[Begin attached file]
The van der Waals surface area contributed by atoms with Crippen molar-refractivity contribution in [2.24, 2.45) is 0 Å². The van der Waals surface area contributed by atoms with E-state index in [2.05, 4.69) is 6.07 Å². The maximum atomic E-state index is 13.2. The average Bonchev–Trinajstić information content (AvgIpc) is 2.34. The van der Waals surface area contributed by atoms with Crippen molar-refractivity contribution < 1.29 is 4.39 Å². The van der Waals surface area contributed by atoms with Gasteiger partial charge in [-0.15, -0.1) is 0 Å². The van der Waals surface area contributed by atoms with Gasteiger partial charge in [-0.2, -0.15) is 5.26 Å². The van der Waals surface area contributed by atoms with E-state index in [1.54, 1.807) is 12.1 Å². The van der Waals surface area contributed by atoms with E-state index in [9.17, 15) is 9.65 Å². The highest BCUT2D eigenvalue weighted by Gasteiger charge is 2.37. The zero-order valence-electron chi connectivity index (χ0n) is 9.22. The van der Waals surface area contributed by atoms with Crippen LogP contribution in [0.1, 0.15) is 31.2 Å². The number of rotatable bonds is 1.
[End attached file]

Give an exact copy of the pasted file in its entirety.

The van der Waals surface area contributed by atoms with Crippen molar-refractivity contribution in [2.24, 2.45) is 0 Å². The van der Waals surface area contributed by atoms with E-state index in [2.05, 4.69) is 6.07 Å². The maximum atomic E-state index is 13.2. The average Bonchev–Trinajstić information content (AvgIpc) is 2.34. The van der Waals surface area contributed by atoms with Crippen molar-refractivity contribution < 1.29 is 4.39 Å². The van der Waals surface area contributed by atoms with Gasteiger partial charge in [-0.15, -0.1) is 0 Å². The van der Waals surface area contributed by atoms with Gasteiger partial charge in [-0.2, -0.15) is 5.26 Å². The van der Waals surface area contributed by atoms with E-state index in [1.54, 1.807) is 12.1 Å². The van der Waals surface area contributed by atoms with E-state index in [9.17, 15) is 9.65 Å². The highest BCUT2D eigenvalue weighted by Gasteiger charge is 2.37. The zero-order valence-electron chi connectivity index (χ0n) is 9.22. The van der Waals surface area contributed by atoms with Crippen LogP contribution in [0.1, 0.15) is 31.2 Å². The number of rotatable bonds is 1.